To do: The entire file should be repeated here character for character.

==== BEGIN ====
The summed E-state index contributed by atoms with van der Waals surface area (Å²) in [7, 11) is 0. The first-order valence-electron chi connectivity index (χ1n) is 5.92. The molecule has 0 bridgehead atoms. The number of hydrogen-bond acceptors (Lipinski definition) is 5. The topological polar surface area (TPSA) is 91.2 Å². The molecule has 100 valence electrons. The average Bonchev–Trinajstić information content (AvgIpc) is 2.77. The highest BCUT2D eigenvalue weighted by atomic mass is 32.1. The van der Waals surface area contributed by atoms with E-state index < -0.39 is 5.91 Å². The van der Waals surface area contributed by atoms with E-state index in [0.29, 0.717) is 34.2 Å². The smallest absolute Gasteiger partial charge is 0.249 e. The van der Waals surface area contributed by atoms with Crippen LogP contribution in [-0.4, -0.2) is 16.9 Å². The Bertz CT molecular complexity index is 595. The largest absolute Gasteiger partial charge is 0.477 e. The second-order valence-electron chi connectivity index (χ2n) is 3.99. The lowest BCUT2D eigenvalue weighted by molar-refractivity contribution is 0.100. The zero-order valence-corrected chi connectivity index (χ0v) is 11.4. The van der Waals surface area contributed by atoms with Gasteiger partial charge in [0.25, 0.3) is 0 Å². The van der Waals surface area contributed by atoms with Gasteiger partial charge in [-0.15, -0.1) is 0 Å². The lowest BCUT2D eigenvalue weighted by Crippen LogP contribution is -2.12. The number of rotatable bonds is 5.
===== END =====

The summed E-state index contributed by atoms with van der Waals surface area (Å²) in [7, 11) is 0. The first-order valence-electron chi connectivity index (χ1n) is 5.92. The molecule has 0 bridgehead atoms. The number of hydrogen-bond acceptors (Lipinski definition) is 5. The topological polar surface area (TPSA) is 91.2 Å². The molecule has 100 valence electrons. The average Bonchev–Trinajstić information content (AvgIpc) is 2.77. The highest BCUT2D eigenvalue weighted by atomic mass is 32.1. The van der Waals surface area contributed by atoms with E-state index < -0.39 is 5.91 Å². The van der Waals surface area contributed by atoms with E-state index in [0.29, 0.717) is 34.2 Å². The smallest absolute Gasteiger partial charge is 0.249 e. The van der Waals surface area contributed by atoms with Crippen LogP contribution in [-0.4, -0.2) is 16.9 Å². The Bertz CT molecular complexity index is 595. The largest absolute Gasteiger partial charge is 0.477 e. The second-order valence-electron chi connectivity index (χ2n) is 3.99. The lowest BCUT2D eigenvalue weighted by molar-refractivity contribution is 0.100. The zero-order valence-corrected chi connectivity index (χ0v) is 11.4. The van der Waals surface area contributed by atoms with Gasteiger partial charge in [0.25, 0.3) is 0 Å². The van der Waals surface area contributed by atoms with Gasteiger partial charge in [-0.15, -0.1) is 0 Å². The lowest BCUT2D eigenvalue weighted by Crippen LogP contribution is -2.12. The number of rotatable bonds is 5.